“For creative, expressive, or exploratory writing tasks, using ChatGPT is like supervising a bumbling assistant who needs painfully detailed, step-by-step instructions that take more effort to explain than to simply do the work yourself,” she wrote.
But for smaller, more concrete writing tasks, even a bumbling assistant is useful, Hartenberger told me by email. She uses ChatGPT like a high-powered, personalized thesaurus, asking for its help coming up with words when she “blanks” on them. ChatGPT also improves on existing thesauruses, dictionaries and other language tools by finding words that meet multiple conditions. For instance, what’s a word for dark beige that starts with a hard “c” sound? Or what’s an idiomatic expression that conveys the same meaning as “back on track” and relates in some way to pools, beaches, swimming or lifeguards? (I picked the first one.)
Hartenberger told me ChatGPT is also useful for “getting up to speed” on specialized or technical topics, kind of like a Wikipedia page that talks back to you. (Much like a Wikipedia page, this is also not a primary source — you have to verify everything afterward.) I’ve asked ChatGPT to explain how a turbine generates electricity, for instance, and how a computer “mines” cryptocurrency. My husband, a nerd, has spent untold hours studying the basics of quantum physics with the help of Professor ChatGPT. Our shared account is littered with instructional gems like this:
You can tailor the bot’s conversational and instructional style in your initial prompt, as my husband did above, or by editing your custom instructions. I’ve specified, among other things, that I am a journalist at a local newspaper writing for a general audience, and that I’d like ChatGPT to reread our entire chat before each response.
While ChatGPT may write poorly, it copy-edits fairly well — at least when given the right prompts. I’ve been most successful using Wharton School of the University of Pennsylvania professor Ethan Mollick’s formula for writing ChatGPT “spellbooks” — packages of prompts that nudge the software into using a specific type of reasoning in a specific order.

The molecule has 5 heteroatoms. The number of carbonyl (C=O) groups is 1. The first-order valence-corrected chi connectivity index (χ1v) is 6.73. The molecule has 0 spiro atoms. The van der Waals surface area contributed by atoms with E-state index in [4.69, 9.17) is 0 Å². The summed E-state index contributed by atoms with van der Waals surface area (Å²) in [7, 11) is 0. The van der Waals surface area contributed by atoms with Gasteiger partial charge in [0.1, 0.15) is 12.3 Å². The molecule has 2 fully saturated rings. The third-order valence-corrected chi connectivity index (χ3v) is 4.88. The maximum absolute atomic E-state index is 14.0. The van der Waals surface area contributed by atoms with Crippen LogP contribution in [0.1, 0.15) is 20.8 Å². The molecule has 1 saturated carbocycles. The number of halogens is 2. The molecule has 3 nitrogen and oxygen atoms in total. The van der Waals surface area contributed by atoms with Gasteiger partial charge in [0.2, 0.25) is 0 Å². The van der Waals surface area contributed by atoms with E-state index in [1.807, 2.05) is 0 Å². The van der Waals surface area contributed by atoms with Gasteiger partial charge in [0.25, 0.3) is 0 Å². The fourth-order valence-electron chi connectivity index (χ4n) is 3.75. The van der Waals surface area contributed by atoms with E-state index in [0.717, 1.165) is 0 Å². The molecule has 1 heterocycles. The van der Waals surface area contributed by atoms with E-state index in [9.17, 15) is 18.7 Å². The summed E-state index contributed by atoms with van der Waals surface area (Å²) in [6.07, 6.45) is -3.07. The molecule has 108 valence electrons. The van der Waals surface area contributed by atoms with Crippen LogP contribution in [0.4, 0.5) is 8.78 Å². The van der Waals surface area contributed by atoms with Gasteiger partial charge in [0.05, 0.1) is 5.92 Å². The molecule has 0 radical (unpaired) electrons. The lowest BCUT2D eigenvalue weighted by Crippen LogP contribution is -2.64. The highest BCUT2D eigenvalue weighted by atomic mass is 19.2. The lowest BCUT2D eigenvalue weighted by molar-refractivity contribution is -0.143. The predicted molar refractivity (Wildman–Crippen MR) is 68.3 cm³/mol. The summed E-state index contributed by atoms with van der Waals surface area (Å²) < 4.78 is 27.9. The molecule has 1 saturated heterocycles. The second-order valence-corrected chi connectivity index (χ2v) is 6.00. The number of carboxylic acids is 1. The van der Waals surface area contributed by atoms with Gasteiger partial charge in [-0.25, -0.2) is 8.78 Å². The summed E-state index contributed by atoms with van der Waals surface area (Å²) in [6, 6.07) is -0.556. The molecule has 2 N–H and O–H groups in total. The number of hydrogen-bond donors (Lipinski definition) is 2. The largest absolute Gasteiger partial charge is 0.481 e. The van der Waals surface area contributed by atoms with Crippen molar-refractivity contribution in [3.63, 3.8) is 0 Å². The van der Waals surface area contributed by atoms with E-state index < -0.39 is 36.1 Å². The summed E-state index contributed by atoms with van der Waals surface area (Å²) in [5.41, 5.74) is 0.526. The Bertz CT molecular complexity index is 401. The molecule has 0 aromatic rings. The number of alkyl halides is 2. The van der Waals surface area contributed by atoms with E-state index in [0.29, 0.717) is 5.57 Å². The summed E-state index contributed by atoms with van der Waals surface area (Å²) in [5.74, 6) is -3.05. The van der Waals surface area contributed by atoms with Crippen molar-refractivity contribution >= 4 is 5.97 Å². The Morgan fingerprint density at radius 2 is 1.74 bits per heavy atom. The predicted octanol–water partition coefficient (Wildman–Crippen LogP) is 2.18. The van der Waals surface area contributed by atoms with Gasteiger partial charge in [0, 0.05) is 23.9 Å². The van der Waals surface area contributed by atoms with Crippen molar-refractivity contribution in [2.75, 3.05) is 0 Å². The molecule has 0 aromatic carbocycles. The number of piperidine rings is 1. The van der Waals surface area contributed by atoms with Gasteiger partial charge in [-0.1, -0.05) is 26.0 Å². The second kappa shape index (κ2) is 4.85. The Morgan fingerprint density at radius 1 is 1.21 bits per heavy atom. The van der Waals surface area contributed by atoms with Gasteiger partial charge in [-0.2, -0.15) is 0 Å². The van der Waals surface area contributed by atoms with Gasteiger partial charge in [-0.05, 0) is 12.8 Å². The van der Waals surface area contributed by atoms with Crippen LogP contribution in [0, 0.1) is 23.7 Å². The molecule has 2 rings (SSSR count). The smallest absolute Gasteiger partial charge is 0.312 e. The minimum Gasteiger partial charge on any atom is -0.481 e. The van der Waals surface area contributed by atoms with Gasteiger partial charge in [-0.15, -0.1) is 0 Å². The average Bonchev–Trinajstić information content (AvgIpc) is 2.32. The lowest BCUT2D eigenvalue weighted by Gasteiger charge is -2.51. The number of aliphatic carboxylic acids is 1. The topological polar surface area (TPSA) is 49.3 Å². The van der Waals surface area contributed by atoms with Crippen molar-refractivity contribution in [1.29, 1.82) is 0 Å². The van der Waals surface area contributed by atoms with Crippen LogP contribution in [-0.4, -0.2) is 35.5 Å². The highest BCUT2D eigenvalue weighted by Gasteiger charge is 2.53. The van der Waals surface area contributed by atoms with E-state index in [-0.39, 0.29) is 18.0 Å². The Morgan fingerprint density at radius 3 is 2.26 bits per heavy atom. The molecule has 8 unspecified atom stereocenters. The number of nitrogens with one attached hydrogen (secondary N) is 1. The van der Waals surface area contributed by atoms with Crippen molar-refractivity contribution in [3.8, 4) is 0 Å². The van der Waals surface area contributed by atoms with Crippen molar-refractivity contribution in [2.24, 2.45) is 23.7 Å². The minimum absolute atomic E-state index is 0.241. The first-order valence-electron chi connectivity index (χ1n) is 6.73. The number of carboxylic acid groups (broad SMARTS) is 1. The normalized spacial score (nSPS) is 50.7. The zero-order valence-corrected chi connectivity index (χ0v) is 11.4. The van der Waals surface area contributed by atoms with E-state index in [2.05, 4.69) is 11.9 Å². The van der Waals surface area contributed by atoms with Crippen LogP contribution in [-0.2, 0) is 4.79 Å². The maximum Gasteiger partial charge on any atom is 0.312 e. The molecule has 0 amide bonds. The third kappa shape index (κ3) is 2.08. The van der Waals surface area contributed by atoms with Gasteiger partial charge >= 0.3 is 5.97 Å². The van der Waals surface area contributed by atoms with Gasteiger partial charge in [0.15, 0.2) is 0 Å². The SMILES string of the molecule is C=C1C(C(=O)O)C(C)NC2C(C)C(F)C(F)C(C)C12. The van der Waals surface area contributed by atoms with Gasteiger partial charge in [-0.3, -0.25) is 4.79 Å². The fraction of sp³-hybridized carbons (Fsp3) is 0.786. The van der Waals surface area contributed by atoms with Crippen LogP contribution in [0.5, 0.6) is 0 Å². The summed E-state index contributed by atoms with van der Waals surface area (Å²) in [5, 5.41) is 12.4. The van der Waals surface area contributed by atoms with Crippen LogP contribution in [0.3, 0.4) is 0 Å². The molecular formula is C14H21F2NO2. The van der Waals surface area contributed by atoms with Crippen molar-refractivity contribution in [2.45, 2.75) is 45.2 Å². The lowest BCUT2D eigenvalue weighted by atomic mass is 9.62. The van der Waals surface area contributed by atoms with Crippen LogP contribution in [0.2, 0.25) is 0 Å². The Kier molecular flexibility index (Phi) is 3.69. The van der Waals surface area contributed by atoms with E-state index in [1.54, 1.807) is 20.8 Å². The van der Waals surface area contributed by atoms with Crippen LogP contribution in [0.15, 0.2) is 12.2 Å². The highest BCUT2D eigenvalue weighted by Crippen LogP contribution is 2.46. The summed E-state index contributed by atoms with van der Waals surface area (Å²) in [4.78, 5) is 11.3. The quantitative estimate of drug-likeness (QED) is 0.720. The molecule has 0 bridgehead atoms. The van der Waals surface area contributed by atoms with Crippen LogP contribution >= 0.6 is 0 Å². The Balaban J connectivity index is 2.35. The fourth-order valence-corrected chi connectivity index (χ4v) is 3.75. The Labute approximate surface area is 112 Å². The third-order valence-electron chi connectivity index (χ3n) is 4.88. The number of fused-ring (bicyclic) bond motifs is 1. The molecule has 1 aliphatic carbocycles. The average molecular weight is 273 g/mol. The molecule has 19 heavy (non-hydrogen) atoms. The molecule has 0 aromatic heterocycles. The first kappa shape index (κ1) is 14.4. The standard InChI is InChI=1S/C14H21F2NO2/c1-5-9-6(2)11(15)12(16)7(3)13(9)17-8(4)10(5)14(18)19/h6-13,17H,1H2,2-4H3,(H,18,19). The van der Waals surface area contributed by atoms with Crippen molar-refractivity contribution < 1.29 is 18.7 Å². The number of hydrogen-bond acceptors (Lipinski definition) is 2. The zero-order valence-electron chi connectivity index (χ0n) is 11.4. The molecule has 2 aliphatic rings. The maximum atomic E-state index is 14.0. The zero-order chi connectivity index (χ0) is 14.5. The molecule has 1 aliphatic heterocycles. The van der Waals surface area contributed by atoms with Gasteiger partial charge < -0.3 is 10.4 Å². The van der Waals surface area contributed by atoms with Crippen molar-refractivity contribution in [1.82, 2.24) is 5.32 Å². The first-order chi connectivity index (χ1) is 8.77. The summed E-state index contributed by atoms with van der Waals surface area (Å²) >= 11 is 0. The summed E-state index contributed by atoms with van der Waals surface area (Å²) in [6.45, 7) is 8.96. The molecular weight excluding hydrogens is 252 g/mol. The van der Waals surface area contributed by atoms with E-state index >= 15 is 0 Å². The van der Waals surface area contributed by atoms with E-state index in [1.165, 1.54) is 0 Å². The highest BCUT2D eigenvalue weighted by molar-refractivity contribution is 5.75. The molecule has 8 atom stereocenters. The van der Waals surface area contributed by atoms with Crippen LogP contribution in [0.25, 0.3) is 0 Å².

This prompt, which works in GPT4, instructs ChatGPT to behave like a friendly editor who gives general feedback and is extrasensitive to flaws I’d like to fix in my own work: excess adjectives and adverbs and an overreliance on auxiliary verbs. Once ChatGPT identifies those issues, I’m free to leave them or correct them as I like. For instance, I just removed about five needless uses of the word “can” in this article after completing this exercise.
ChatGPT can “read,” summarize and explain corporate earnings reports, affidavits and other legal, financial and regulatory documents — a good way to cull large files, or large bodies of files, for closer human review. (Remember that ChatGPT can hallucinate even in its summaries, so you’ll need to verify any bullet points it gives you.)
Because ChatGPT has a roughly 4,000-character limit, you must either excerpt relevant snippets for its analysis or chop your text into shorter segments using a tool like ChunkEase. From there, use a prompt like this one in GPT-4 to generate detailed summaries of the material. Paid users may also install a plug-in to analyze entire PDFs — but more on that later.
With a little more legwork and an audio recording, the above technique also works to keep an eye on public meetings you otherwise couldn’t attend.
First, run your personal recording or YouTube or Facebook stream through Otter.ai or a similar tool, making sure to label individual speakers. Then use ChunkEase or a similar tool to break the transcript into shorter segments before feeding to ChatGPT using a prompt similar to the one above. Once you’ve submitted all your segments, ChatGPT can combine its summaries into a high-level overview. This is from a summer press call by New York State environmental advocates:
Give ChatGPT a dataset and a question about that data, and the tool will give you step-by-step instructions for finding the answer — even writing custom Python scripts or Excel or Google Sheets formulas. This is an application I haven’t tried much myself, and some data journalists have cautioned that ChatGPT isn’t practical for many advanced reporting projects. Still, as an intermediate user, I found it introduced me to several formulas I didn’t previously know as I worked through a recent audit of my household finances:
AI-based productivity apps will charge you $30 or more each month to “optimize” your work schedule — but ChatGPT does many of the same tasks for free with a little bit of human prep work. To start, I make a list of all my current assignments, tasks and deadlines. Then I ask ChatGPT to prioritize my tasks according to the Eisenhower matrix. From there, you can ask ChatGPT to suggest a plan of action, break each task into smaller steps and output your schedule as a table, like this one:
Generative AI is evolving quickly, and this guide will be obsolete as soon as I finish it. Already, paid users have access to a whole other suite of ChatGPT tools via OpenAI’s growing library of third-party plug-ins. For $20 each month, these plug-ins allow users to scrape public websites, create custom maps, generate summaries of PDFs and webpages, plumb the transcripts of earnings calls and YouTube videos and even search NPR’s Diverse Sources Database. Last week, OpenAI also announced that paid subscribers would soon get access to new features that let ChatGPT recognize the objects in images, read text aloud and browse the live web with Microsoft’s Bing search engine.
I’m excited to experiment with these new tools — more excited than scared, at least for the time being. Ask again in a year, of course, and I might feel differently.